Sunday, November 16, 2014

Rock-O-ber: From rocking the art van to a hurricane

POP Inc.'s art exhibit at the Fort Fisher Aquarium, NC

What a rocking October for Plastic Ocean Project, Inc.  As of October 1st our traveling art exhibit arrived in California making it's 26th and final destination as part of the funding from Project Aware.  We had one year to complete the cross country exhibit and on December 1st, it will be on display at the Aquarium of the Pacific, Long Beach, CA. Project Aware does so much good, not only by helping protect marine life like sharks, but also fund diving campaigns and helps small non-profits like ours accomplish big goals. But we would have not been eligible for those funds if it weren't for our supporters voting for us to win the grant money to get our show on the road.  Through this initiative we have shed light on the proliferation of plastic marine debris to 1000s more people of all ages. Now to find funding to help bring it back across the US.

Pyramid Lake, NV
The exposure the exhibit has received has led to so many requests that we put together a smaller version that is currently at the Fort Fisher Aquarium, NC and will be on display until November 30 and will then move to UNC Chapel Hill.  But this is only our outreach front. Last month not only did we collect trash in the N. Pacific with Ocean Defenders Alliance, but we also sampled an endorheic lake meaning there is no outlet, water only leaves via evaporation.  Why would this be significant to study?  Because if you think about it, it is a microcosm of an ocean.  We can learn a lot about runoff, Persistent Organic Pollutants (POPs) and how plastic marine debris persists in this environment.  More on the findings later.

Mid-October, we spent two weeks sampling off the shores of Bermuda.  What made this years sampling even more unique was the fact that we had the opportunity to sample after a tropical storm AND a category 2 hurricane.  We now have five years of open-ocean samples collect in the N. Atlantic gyre with significant evidence from this last outing that put exclamation points on top of the results established over the past four years.  Just a couple examples.

1. Just like gyre circulation systems are a transport for plastic marine debris on a grand scale, surface eddies serve as mini gyre systems.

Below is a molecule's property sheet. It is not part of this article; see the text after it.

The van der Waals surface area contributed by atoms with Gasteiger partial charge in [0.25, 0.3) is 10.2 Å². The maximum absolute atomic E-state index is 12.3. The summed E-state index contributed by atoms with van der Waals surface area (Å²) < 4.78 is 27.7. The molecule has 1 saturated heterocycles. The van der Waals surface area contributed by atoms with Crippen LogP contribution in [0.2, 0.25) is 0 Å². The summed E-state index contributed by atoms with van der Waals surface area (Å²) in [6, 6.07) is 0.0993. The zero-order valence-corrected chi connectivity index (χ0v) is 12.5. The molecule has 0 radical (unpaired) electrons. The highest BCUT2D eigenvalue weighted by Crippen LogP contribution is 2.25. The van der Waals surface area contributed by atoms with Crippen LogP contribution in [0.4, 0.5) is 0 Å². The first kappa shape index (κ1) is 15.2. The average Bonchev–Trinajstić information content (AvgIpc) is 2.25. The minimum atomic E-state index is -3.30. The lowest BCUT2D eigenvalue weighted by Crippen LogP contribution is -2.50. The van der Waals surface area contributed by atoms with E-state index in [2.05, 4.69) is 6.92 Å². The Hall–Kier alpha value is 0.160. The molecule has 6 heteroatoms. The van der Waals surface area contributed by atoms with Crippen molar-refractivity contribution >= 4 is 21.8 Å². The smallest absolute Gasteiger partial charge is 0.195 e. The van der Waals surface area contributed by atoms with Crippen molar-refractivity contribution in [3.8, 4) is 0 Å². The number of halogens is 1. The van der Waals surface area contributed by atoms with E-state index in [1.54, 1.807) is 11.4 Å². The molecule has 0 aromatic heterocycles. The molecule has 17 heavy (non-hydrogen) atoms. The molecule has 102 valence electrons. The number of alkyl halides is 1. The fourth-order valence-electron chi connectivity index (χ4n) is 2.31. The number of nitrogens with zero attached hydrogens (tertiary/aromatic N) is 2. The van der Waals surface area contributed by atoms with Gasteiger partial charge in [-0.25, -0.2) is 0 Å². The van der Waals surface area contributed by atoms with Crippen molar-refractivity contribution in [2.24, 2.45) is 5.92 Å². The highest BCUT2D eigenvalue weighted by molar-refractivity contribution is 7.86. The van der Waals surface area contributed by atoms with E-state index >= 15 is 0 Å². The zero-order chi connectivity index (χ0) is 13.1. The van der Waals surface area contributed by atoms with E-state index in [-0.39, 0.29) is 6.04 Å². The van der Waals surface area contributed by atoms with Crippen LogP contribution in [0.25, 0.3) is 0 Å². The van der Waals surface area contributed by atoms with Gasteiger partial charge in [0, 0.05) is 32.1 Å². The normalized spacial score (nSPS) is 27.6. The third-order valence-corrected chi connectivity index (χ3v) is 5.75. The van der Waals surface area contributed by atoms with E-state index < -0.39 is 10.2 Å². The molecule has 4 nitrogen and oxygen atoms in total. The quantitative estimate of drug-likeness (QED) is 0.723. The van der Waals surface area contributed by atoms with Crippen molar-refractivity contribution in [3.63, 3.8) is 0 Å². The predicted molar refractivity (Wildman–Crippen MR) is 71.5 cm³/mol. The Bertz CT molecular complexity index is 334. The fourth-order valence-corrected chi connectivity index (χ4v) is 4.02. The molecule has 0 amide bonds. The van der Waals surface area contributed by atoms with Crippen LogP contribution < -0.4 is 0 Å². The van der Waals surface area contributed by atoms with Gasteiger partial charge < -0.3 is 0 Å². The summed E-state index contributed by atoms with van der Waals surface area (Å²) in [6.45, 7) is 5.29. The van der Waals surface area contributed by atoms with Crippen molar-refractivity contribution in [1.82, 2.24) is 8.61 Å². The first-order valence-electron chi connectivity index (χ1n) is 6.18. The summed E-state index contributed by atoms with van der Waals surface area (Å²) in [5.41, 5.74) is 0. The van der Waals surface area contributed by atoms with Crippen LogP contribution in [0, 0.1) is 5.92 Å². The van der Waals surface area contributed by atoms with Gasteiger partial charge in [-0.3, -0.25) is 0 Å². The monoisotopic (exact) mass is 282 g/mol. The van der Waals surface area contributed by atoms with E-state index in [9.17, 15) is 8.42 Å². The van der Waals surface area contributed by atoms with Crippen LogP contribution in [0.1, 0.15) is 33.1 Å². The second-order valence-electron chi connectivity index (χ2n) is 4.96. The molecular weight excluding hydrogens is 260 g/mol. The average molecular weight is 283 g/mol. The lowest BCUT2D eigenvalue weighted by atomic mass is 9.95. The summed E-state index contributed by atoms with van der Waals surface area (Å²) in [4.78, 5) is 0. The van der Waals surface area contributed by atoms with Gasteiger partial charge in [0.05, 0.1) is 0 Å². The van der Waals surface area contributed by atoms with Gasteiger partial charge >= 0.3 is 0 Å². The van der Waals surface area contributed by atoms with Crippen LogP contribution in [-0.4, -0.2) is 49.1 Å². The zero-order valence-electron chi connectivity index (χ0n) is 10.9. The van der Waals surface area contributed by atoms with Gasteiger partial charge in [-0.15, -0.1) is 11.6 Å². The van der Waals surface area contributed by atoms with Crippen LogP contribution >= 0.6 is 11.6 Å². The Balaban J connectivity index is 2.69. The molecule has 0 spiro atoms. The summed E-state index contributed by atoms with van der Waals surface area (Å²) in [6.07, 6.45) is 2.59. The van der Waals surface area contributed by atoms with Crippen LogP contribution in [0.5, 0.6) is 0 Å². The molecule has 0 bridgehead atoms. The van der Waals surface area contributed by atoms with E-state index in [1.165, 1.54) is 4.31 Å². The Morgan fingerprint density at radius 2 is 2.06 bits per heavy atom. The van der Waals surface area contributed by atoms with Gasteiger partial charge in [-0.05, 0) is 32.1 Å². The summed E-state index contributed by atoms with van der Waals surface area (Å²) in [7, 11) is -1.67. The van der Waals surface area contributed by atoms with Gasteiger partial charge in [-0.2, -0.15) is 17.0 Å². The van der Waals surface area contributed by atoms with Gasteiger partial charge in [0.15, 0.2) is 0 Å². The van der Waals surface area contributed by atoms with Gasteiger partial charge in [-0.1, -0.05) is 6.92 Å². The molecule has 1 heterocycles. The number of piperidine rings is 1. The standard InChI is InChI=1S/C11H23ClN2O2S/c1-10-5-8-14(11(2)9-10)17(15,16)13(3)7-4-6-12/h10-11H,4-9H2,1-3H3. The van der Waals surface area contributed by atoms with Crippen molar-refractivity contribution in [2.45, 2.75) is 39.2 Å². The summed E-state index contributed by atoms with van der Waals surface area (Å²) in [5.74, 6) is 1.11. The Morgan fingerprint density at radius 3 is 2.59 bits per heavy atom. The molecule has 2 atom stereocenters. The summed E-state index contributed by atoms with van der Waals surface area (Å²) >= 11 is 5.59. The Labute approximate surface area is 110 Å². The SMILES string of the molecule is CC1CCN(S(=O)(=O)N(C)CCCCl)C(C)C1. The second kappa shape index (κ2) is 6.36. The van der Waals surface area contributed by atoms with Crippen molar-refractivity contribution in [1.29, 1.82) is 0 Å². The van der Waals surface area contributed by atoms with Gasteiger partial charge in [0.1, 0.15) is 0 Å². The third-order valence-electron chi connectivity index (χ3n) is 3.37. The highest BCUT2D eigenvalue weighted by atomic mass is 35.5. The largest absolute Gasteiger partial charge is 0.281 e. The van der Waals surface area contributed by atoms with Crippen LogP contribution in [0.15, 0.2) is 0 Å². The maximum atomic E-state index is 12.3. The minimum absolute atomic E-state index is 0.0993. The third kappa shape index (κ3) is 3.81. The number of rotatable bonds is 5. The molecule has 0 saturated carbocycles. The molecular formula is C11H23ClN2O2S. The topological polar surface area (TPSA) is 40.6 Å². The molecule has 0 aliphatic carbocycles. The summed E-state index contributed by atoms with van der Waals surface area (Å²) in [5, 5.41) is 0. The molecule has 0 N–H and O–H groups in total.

Visible convergence zone where plastic and marine life meet

2. Convergence zones where different temperatures of waters meet are aggregates for marine life as well as free floating plastics making plastic debris more readily available for ingestion and entanglement.  Here is a video where you can see a convergence zone notice the teal blue waters of Bermuda butting up against the deep colder waters of the open-ocean.  We could actually see with your own eyes all the trash along this edge. So if Boyan Slat wanted to find a sweet spot for his ocean cleaning device, he might want to start in regions like this - not too far from land.

Sampling in 4' seas in the N. Atlantic gyre
3.  As the sea state goes up, meaning as the wind speed and  wave height increase, the number of plastic pieces goes down, yet, we find the size of the pieces increase.There are other points to be made, but we will save that for our potential publication coming out early 2015.

But Plastic Ocean Project, Inc goes beyond research and outreach, we are also about collaboration.  We asked Beautiful Nation Project if they would like to join us on our fall N. Atlantic research cruise with Woods Hole Oceanographic Institution (WHOI) Maureen Conte, PhD.  They accepted and for those of you with middle school children and/or educators, visit their website.  They are using ships of opportunity as a means of an educational platform to bring ocean science and the students around the world into your classroom.

N. Atlantic surface sample 
Also, we continue to support the efforts of 5 Gyres Institute who are promoting the banning of micro beads in consumer products in particular Plastic Tides who is currently paddle boarding up the Erie Canal to the NY State Capital from Ithaca IN WINTER CONDITIONS, to promote awareness to the ubiquitous quantities of plastic beads intentionally entering our water via companies that put them in their products.  Go Christian and Gordon!